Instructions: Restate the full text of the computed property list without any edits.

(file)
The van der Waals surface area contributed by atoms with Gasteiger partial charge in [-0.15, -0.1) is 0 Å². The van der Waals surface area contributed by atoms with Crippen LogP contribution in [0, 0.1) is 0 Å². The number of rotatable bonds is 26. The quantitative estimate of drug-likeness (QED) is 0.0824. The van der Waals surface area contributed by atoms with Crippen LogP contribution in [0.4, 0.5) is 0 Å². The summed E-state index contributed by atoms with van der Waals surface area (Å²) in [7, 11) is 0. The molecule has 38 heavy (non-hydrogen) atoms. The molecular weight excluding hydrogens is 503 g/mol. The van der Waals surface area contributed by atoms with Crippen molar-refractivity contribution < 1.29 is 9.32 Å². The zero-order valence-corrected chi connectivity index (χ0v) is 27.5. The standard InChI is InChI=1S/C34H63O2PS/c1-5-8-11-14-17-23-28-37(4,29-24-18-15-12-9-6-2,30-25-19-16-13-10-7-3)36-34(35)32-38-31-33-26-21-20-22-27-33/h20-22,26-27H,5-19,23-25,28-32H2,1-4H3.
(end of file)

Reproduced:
The van der Waals surface area contributed by atoms with Gasteiger partial charge in [-0.15, -0.1) is 0 Å². The van der Waals surface area contributed by atoms with Crippen LogP contribution in [0, 0.1) is 0 Å². The number of rotatable bonds is 26. The quantitative estimate of drug-likeness (QED) is 0.0824. The van der Waals surface area contributed by atoms with Crippen LogP contribution in [0.4, 0.5) is 0 Å². The summed E-state index contributed by atoms with van der Waals surface area (Å²) in [7, 11) is 0. The molecule has 38 heavy (non-hydrogen) atoms. The molecular weight excluding hydrogens is 503 g/mol. The van der Waals surface area contributed by atoms with Crippen molar-refractivity contribution < 1.29 is 9.32 Å². The zero-order valence-corrected chi connectivity index (χ0v) is 27.5. The standard InChI is InChI=1S/C34H63O2PS/c1-5-8-11-14-17-23-28-37(4,29-24-18-15-12-9-6-2,30-25-19-16-13-10-7-3)36-34(35)32-38-31-33-26-21-20-22-27-33/h20-22,26-27H,5-19,23-25,28-32H2,1-4H3.